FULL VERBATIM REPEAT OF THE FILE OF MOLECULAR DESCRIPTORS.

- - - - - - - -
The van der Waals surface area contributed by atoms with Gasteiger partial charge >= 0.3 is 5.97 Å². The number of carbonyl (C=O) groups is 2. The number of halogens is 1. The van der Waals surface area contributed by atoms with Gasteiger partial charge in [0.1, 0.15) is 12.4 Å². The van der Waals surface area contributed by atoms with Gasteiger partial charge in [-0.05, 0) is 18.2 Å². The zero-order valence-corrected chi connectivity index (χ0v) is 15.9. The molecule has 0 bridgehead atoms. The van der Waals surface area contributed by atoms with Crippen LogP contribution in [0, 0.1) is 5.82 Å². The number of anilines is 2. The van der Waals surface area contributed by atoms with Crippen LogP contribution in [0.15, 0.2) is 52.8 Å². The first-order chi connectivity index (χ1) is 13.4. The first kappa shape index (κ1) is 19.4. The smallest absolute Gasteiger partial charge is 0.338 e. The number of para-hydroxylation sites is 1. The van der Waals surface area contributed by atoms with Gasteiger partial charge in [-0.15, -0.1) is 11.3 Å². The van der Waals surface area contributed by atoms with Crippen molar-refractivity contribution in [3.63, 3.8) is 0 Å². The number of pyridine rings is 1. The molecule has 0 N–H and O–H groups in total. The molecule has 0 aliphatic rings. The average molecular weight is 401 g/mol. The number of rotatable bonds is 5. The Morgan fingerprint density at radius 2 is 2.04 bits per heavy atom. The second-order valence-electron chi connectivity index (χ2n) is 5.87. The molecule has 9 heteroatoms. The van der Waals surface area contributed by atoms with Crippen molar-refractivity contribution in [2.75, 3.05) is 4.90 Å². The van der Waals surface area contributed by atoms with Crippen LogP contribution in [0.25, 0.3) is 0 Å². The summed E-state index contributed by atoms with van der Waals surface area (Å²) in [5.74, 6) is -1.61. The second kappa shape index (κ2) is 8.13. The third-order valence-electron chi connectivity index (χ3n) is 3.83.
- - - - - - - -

The van der Waals surface area contributed by atoms with Gasteiger partial charge >= 0.3 is 5.97 Å². The number of carbonyl (C=O) groups is 2. The number of halogens is 1. The van der Waals surface area contributed by atoms with Gasteiger partial charge in [0.1, 0.15) is 12.4 Å². The van der Waals surface area contributed by atoms with Gasteiger partial charge in [-0.05, 0) is 18.2 Å². The zero-order valence-corrected chi connectivity index (χ0v) is 15.9. The molecule has 0 bridgehead atoms. The van der Waals surface area contributed by atoms with Crippen LogP contribution in [0, 0.1) is 5.82 Å². The number of anilines is 2. The van der Waals surface area contributed by atoms with Crippen LogP contribution in [0.15, 0.2) is 52.8 Å². The first-order chi connectivity index (χ1) is 13.4. The first kappa shape index (κ1) is 19.4. The smallest absolute Gasteiger partial charge is 0.338 e. The number of para-hydroxylation sites is 1. The van der Waals surface area contributed by atoms with Gasteiger partial charge in [-0.15, -0.1) is 11.3 Å². The van der Waals surface area contributed by atoms with Crippen molar-refractivity contribution in [3.63, 3.8) is 0 Å². The number of pyridine rings is 1. The molecule has 0 N–H and O–H groups in total. The molecule has 0 aliphatic rings. The average molecular weight is 401 g/mol. The number of rotatable bonds is 5. The Morgan fingerprint density at radius 2 is 2.04 bits per heavy atom. The second-order valence-electron chi connectivity index (χ2n) is 5.87. The molecule has 9 heteroatoms. The van der Waals surface area contributed by atoms with Crippen molar-refractivity contribution in [2.75, 3.05) is 4.90 Å². The van der Waals surface area contributed by atoms with Crippen LogP contribution in [0.25, 0.3) is 0 Å². The summed E-state index contributed by atoms with van der Waals surface area (Å²) in [5.74, 6) is -1.61. The second kappa shape index (κ2) is 8.13. The third-order valence-electron chi connectivity index (χ3n) is 3.83.